[12].       Santiago HC, Bennuru S, Boyd A, Eberhard M, Nutman TB. Structural and immunologic cross reactivity among filarial and mite tropomyosin: implications for the hygiene hypothesis. J Allergy Clin Immunol. 2010;127:479-86.

[13].       Barber D, Arias J, Boquete M, Cardona V, Carrillo T, Gala G, Gamboa P, García-Robaina JC, Hernández D, Sanz ML, Tabar AI, Vidal C, Ipsen H, de la Torre  F, Lombardero M. Analysis of mite allergic patients in a diverse territory by improved diagnostic tools. Clin Exp Allergy. 2012;42(7):1129-38.

[14].       Becker S, Gröger M, Canis M, Pfrogner E, Kramer MF. Tropomyosin sensitization  in house dust mite allergic patients. Eur Arch Otorhinolaryngol. 2012;269(4):1291-6

[15].       Bronnert M, Mancini J, Birnbaum J, Agabriel C, Liabeuf V, Porri F, Cleach I,Fabre A, Deneux I, Grandné V, Grob JJ, Berbis P, Charpin D, Bongrand P, Vitte J. Component-resolved diagnosis with commercially available D. pteronyssinus Der p 1, Der p 2 and Der p 10: relevant markers for house dust mite allergy. Clin Exp Allergy. 2012 Sep;42(9):1406-15).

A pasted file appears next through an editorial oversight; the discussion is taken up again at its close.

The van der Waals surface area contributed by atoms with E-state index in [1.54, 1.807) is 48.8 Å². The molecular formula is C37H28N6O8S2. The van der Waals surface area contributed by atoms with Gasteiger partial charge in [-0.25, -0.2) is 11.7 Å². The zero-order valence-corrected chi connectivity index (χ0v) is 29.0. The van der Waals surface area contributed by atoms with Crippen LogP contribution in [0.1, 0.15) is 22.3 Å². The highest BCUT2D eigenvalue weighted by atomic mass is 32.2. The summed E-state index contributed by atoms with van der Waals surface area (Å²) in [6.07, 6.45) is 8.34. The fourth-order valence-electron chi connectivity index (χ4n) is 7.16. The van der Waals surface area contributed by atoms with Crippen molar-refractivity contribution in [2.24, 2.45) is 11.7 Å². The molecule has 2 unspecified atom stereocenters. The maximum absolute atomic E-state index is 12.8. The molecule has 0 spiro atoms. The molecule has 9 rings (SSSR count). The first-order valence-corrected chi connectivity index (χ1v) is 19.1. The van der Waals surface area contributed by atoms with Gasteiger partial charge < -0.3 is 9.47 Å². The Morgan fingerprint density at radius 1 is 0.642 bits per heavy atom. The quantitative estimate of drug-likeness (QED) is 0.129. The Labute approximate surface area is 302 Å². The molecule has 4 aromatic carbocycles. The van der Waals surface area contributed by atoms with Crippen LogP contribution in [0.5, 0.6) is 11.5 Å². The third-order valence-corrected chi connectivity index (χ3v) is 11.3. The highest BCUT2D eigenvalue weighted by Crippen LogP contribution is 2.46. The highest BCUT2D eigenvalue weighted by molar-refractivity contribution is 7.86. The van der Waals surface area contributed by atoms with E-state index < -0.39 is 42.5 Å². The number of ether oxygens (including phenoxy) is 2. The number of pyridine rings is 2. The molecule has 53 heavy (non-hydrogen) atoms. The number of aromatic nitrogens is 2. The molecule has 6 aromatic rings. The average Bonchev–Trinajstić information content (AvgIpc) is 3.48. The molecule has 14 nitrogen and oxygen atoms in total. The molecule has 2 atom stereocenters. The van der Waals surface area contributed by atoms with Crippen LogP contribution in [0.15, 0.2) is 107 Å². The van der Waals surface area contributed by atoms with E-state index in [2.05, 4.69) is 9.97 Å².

[16].       Lopata AL, O'Hehir RE, Lehrer SB. Shellfish allergy. Clin Exp Allergy. 2010;40(6):850-8.

[17].       Cortellini G, Spadolini I, Santucci A, Cova V, Conti C, Corvetta A, Passalacqua G. Improvement of shrimp allergy after sublingual immunotherapy for house dust mites: a case report. Eur Ann Allergy Clin Immunol. 2011 Oct;43(5):162-4.

[18].       Asero R. Lack of de novo sensitization to tropomyosin in a group of mite-allergic patients treated by house dust mite-specific immunotherapy. Int Arch Allergy Immunol. 2005 May;137(1):62-5.

[19].       Iparraguirre A, Rodríguez-Pérez R, Juste S, Ledesma A, Moneo I, Caballero ML. Selective allergy to lobster in a case of primary sensitization to house dust mites. J Investig Allergol Clin Immunol. 2009;19(5):409-13.

[20].       van Ree R, Antonicelli L, Akkerdaas JH, Garritani MS, Aalberse RC, Bonifazi F. Possible induction of food allergy during mite immunotherapy. Allergy. 1996 Feb;51(2):108-13.